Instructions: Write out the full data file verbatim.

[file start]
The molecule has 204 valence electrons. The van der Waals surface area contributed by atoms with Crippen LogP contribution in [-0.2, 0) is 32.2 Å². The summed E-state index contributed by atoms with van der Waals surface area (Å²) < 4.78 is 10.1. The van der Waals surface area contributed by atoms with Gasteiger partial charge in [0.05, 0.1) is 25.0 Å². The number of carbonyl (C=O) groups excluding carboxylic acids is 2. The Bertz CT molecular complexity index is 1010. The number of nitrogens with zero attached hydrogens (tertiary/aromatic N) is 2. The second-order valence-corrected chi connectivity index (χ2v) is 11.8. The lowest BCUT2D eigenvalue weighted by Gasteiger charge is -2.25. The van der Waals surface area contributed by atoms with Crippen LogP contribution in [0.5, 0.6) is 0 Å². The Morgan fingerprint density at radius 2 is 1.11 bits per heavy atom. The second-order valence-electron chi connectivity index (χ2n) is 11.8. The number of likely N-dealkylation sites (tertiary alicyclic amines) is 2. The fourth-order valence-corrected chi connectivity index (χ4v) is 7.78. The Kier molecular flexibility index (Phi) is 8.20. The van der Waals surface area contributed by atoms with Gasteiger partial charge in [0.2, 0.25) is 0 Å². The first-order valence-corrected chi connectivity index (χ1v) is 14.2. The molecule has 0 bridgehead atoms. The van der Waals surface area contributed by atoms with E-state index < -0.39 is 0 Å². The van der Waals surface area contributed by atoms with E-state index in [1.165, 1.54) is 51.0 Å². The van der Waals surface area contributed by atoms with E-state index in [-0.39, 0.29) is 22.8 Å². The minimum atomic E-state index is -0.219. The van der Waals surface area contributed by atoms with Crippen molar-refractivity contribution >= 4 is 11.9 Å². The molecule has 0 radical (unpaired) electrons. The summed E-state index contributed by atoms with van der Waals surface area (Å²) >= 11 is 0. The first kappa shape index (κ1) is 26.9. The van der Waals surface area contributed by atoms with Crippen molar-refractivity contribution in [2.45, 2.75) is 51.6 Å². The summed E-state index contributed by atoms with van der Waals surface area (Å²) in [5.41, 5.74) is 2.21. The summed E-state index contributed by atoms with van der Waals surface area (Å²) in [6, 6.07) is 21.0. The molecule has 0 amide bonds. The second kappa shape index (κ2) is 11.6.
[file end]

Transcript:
The molecule has 204 valence electrons. The van der Waals surface area contributed by atoms with Crippen LogP contribution in [-0.2, 0) is 32.2 Å². The summed E-state index contributed by atoms with van der Waals surface area (Å²) < 4.78 is 10.1. The van der Waals surface area contributed by atoms with Gasteiger partial charge in [0.05, 0.1) is 25.0 Å². The number of carbonyl (C=O) groups excluding carboxylic acids is 2. The Bertz CT molecular complexity index is 1010. The number of nitrogens with zero attached hydrogens (tertiary/aromatic N) is 2. The second-order valence-corrected chi connectivity index (χ2v) is 11.8. The lowest BCUT2D eigenvalue weighted by Gasteiger charge is -2.25. The van der Waals surface area contributed by atoms with Crippen LogP contribution in [0.5, 0.6) is 0 Å². The Morgan fingerprint density at radius 2 is 1.11 bits per heavy atom. The second-order valence-electron chi connectivity index (χ2n) is 11.8. The number of likely N-dealkylation sites (tertiary alicyclic amines) is 2. The fourth-order valence-corrected chi connectivity index (χ4v) is 7.78. The Kier molecular flexibility index (Phi) is 8.20. The van der Waals surface area contributed by atoms with Gasteiger partial charge in [0.2, 0.25) is 0 Å². The first-order valence-corrected chi connectivity index (χ1v) is 14.2. The molecule has 0 bridgehead atoms. The van der Waals surface area contributed by atoms with E-state index < -0.39 is 0 Å². The van der Waals surface area contributed by atoms with E-state index in [1.165, 1.54) is 51.0 Å². The van der Waals surface area contributed by atoms with E-state index in [-0.39, 0.29) is 22.8 Å². The minimum atomic E-state index is -0.219. The van der Waals surface area contributed by atoms with Crippen molar-refractivity contribution >= 4 is 11.9 Å². The molecule has 0 radical (unpaired) electrons. The summed E-state index contributed by atoms with van der Waals surface area (Å²) >= 11 is 0. The first kappa shape index (κ1) is 26.9. The van der Waals surface area contributed by atoms with Crippen molar-refractivity contribution in [2.45, 2.75) is 51.6 Å². The summed E-state index contributed by atoms with van der Waals surface area (Å²) in [5.41, 5.74) is 2.21. The summed E-state index contributed by atoms with van der Waals surface area (Å²) in [6, 6.07) is 21.0. The molecule has 0 amide bonds. The second kappa shape index (κ2) is 11.6.